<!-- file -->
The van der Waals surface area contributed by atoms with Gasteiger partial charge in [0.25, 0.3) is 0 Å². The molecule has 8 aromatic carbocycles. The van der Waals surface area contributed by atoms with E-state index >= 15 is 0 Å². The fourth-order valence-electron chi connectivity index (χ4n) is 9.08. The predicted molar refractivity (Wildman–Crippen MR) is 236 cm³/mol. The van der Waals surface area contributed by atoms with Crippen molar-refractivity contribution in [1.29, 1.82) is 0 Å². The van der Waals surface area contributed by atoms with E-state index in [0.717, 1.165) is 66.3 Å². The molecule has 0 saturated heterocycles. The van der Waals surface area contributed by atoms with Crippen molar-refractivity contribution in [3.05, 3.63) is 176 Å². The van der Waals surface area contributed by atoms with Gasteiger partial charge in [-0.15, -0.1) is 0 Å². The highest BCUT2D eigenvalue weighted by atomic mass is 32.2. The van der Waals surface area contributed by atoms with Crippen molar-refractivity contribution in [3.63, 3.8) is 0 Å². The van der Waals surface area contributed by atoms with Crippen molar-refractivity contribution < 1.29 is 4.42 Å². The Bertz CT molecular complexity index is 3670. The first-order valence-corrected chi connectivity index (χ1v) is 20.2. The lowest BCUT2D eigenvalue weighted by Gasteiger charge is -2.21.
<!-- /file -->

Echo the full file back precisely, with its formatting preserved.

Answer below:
The van der Waals surface area contributed by atoms with Gasteiger partial charge in [0.25, 0.3) is 0 Å². The molecule has 8 aromatic carbocycles. The van der Waals surface area contributed by atoms with E-state index >= 15 is 0 Å². The fourth-order valence-electron chi connectivity index (χ4n) is 9.08. The predicted molar refractivity (Wildman–Crippen MR) is 236 cm³/mol. The van der Waals surface area contributed by atoms with Crippen molar-refractivity contribution in [1.29, 1.82) is 0 Å². The van der Waals surface area contributed by atoms with E-state index in [0.717, 1.165) is 66.3 Å². The molecule has 0 saturated heterocycles. The van der Waals surface area contributed by atoms with Crippen molar-refractivity contribution in [3.05, 3.63) is 176 Å². The van der Waals surface area contributed by atoms with Gasteiger partial charge in [-0.15, -0.1) is 0 Å². The highest BCUT2D eigenvalue weighted by atomic mass is 32.2. The van der Waals surface area contributed by atoms with Crippen molar-refractivity contribution in [3.63, 3.8) is 0 Å². The van der Waals surface area contributed by atoms with Crippen molar-refractivity contribution < 1.29 is 4.42 Å². The Bertz CT molecular complexity index is 3670. The first-order valence-corrected chi connectivity index (χ1v) is 20.2. The lowest BCUT2D eigenvalue weighted by Gasteiger charge is -2.21.